Traumatic brain injury (TBI) is a serious public health problem. According to the Centers for Disease Control and Prevention, every day, 138 people in the United States die from injuries that include TBI.

TBI's are caused by a bump, blow or jolt to the head or a penetrating head injury that disrupts the normal function of the brain. Not all blows or jolts to the head result in a TBI. The severity of a TBI may range from “mild,” i.e., a brief change in mental status or consciousness (also known as a concussion), to “severe,” i.e., an extended period of unconsciousness or amnesia after the injury. (CDC) The leading causes of TBI are falls, strikes to the head during sports, motor vehicle crashes, and assaults.

For more information about sports-related head injuries and concussions, go to

Massachusetts Statistics

  • In 2012 there were 840 deaths among Massachusetts residents which were associated with a traumatic brain injury (TBI). In FY 2013, there were 5,879 inpatient hospitalizations, 2,213 observation stays and 67,397 emergency department visits for nonfatal traumatic brain injury at Massachusetts acute care hospitals.
  • The leading cause of TBI-related death, hospitalization and emergency department visits is a fall.
  • Older Massachusetts residents, ages 65 years and over, have the highest rates of TBI-related death and hospitalization.
  • Massachusetts children ages 0-14 in Massachusetts have the highest rates of TBI-related emergency room visits.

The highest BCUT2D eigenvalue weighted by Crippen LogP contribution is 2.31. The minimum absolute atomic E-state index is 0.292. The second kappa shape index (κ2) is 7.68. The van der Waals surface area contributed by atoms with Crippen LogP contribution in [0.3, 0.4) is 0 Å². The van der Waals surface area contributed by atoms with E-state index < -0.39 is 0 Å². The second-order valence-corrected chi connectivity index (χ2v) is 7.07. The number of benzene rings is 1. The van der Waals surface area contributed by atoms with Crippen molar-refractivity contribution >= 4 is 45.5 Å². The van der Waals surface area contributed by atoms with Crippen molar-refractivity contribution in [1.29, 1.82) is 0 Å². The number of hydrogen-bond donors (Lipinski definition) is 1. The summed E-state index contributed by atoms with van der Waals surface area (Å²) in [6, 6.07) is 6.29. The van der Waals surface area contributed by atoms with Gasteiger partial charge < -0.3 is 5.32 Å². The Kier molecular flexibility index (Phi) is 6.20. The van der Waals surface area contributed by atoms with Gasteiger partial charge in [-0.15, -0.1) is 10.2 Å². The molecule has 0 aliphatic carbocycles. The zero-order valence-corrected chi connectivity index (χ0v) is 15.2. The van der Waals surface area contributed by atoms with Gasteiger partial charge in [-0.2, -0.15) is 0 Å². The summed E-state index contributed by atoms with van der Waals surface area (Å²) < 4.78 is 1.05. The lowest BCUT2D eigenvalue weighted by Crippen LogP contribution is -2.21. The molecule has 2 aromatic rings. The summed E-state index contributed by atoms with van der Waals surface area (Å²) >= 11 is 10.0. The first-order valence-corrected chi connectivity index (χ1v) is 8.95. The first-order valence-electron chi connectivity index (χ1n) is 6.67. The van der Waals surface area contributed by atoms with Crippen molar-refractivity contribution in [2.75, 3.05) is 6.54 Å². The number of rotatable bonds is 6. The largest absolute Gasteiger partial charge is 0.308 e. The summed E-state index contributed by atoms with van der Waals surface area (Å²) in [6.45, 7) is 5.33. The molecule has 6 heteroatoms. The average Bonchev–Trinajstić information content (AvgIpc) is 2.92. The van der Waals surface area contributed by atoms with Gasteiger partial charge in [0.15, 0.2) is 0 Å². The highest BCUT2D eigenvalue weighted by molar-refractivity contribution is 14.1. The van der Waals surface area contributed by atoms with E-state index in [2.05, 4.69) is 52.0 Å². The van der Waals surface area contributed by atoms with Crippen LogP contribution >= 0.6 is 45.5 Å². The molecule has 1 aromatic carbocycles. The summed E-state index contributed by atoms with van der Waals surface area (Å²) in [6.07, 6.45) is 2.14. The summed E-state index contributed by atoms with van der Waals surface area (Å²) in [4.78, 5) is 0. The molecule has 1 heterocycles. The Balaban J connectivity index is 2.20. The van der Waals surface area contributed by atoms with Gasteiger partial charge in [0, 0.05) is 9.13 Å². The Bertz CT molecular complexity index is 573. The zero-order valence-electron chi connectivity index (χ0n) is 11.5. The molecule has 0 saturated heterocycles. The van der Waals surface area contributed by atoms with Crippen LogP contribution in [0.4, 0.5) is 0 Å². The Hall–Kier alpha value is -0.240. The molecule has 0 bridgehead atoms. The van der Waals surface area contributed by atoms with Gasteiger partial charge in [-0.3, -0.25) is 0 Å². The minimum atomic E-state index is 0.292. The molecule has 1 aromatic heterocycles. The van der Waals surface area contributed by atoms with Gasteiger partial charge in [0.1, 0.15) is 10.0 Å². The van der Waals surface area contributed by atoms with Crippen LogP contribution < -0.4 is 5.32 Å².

Prevention Tips

Adapted from CDC at

  • Wear a seat belt every time you drive or ride in a motor vehicle.
  • Buckle your child in the car using a child safety seat, booster seat, or seat belt (according to the child's height, weight, and age).
  • Never drive while under the influence of alcohol or drugs.
  • Wear a helmet and make sure your children wear helmets when:
    • Riding a bike, motorcycle, snowmobile, scooter, or all-terrain vehicle
    • Playing a contact sport, such as football, ice hockey, or boxing
  • Make living areas safer for seniors and children to prevent falls.
  • Make sure the surface on your child's playground is made of shock-absorbing material, such as hardwood mulch or sand.
  • Stay away from violence and guns.

Publications and Reports

Other TBI data

Related Links

For More Information

This information is provided by the Injury Prevention and Control Program within the Department of Public Health.